Another employee of Gordon Shaw, Julien Johnson from the Institute of Aging of the Brain at the University of California, performed the same test with paper folding and cutting out figures among Alzheimer’s patients, who often had a weakened spatial representation.

In a preliminary experiment, one of the patients after receiving a ten-minute “dose” of Mozart improved his results by three to four correct answers (out of eight possible). Silence or popular music of the thirties did not give such an effect.

However, the experiment of Shaw and Rauscher caused criticism from other researchers. Kenneth Steele, a psychologist at North Carolina State University (USA), reported that he repeated this test among 125 people, but did not find signs of the influence of Mozart’s music on the subjects.

Another psychologist, Christopher Chabris from Harvard, examined a group containing 714 participants. According to him, the analysis of the test results also revealed no benefit from listening to music. Chabris suggested that the real reason for the best performance of the task in the Show-Rauscher experiment was the excitement caused by the pleasure from the music of Mozart, and not by the changes she made in the neural networks. With an elevated mood, people work better – everyone knows that.

On the other hand, some skeptics, after a closer acquaintance with the question, have changed their attitude towards the Mozart effect. So, Louise Hetland from Harvard Pedagogical College processed the entire amount of testing results received at the moment, in the amount of which included 1014 people.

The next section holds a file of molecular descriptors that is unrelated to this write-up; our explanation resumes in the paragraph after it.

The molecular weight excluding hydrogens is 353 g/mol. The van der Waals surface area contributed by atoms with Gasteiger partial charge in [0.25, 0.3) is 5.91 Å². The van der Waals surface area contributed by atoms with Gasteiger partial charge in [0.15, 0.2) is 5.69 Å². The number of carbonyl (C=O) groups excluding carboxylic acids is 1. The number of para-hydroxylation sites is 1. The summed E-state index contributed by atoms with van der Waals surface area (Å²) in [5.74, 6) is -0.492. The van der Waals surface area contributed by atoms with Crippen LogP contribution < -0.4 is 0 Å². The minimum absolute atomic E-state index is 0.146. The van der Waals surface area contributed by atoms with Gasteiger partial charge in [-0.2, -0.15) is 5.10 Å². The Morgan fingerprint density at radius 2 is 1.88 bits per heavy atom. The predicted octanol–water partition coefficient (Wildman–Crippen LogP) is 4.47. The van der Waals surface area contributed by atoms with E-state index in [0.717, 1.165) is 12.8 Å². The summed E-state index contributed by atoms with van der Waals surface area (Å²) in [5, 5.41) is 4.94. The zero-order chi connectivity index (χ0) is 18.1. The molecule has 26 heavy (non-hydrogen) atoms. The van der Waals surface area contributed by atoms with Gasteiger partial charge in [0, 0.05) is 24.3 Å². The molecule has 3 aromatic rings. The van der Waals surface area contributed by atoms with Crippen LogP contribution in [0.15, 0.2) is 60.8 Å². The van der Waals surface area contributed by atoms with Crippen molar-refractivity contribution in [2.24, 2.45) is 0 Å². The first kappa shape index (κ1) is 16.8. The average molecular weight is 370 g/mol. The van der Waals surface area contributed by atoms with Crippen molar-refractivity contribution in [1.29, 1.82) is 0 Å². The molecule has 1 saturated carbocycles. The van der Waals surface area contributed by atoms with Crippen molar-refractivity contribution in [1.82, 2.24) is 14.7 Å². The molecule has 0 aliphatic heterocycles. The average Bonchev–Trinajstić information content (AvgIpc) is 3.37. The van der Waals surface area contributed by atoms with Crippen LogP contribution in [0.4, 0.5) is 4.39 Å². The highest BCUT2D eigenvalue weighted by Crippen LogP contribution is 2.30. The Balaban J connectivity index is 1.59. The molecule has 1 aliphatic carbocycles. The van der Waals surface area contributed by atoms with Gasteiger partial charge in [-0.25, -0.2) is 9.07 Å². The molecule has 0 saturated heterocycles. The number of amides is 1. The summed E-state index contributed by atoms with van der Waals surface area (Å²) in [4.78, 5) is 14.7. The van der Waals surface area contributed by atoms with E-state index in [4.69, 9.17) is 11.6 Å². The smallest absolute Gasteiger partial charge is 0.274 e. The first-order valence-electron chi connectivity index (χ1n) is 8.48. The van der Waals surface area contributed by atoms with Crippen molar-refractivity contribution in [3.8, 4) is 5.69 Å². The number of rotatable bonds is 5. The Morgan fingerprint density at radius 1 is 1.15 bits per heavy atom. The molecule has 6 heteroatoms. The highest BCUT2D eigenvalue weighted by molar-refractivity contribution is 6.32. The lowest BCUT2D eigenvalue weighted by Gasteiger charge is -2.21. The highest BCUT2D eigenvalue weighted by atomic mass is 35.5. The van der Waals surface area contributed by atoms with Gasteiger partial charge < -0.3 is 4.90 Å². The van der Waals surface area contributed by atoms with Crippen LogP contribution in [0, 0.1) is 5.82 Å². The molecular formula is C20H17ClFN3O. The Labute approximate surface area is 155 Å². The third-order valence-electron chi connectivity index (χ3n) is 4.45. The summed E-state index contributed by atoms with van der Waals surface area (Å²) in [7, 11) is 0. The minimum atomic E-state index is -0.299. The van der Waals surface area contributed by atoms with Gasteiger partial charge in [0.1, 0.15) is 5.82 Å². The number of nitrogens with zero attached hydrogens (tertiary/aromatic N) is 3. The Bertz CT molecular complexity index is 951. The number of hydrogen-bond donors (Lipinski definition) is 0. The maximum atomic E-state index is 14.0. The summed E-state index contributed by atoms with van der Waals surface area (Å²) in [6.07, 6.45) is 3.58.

Her results were naturally more reliable. She found that Mozart’s listeners overtook other groups in the performance of the task more often than could be explained by sheer chance. At the same time, the effect discovered by her was significantly weaker than that of Shaw and Rauscher. But this small effect, according to Hetland, produces a significant impression.

To test her assumptions, Rauscher set a special experiment on rats that obviously do not have an emotional reaction to music. A group of 30 rats was placed in a room where, for more than two months, for 12 hours, the Mozart Sonata in C major sounded.

It turned out that after that the rats ran the maze by an average of 27 percent faster and with a 37 percent smaller number of errors than the other 80 rats that developed amid random noise or silence. According to Rauscher, this experiment confirms the neurological, and not the emotional nature of the Mozart effect.

True, Kenneth Steele (who, by the way, is a specialist in animal training) did not convince the data. Rats should respond to rat squeaking, not human music, he said.

From the point of view of modern evolutionary or psychological theory, there is no reason why rat brains should react to Mozart in the same way as human ones.

Rauscher agrees that, perhaps, music can simply provide experimental rats with a more stimulating environment. Now she has begun a new series of experiments in which she is going to compare rats planted on a rigid Mozart “diet” with their counterparts in other cages, also receiving stimulation, but in the form of social contacts and rat “toys”, and not music.

Other evidence was obtained of the effect of Mozart’s music on the brain. Neurologist from the University of Illinois Medical Center (USA), John Hughes, conducted an experiment on 36 severe epileptic patients who suffered from almost constant seizures.

In the process of observing the sick, the scientist included the music of Mozart and compared the brain encephalogram before and during exposure to music. In 29 patients from this group, the waves of brain activity arising during an attack became weaker and less frequent soon after switching on the music.

“Skeptics may criticize studies conducted with IQ tests,” says Hughes, “but here the results are objective, they are recorded on paper: you can count the number and amplitude of the electrical waves that stimulate the brain and observe their decrease while listening to Mozart.”

It is interesting to note that when, instead of Mozart, the same patients listened to the music of some other composers, the popular rhythms of the thirties or complete silence, they did not experience any improvement.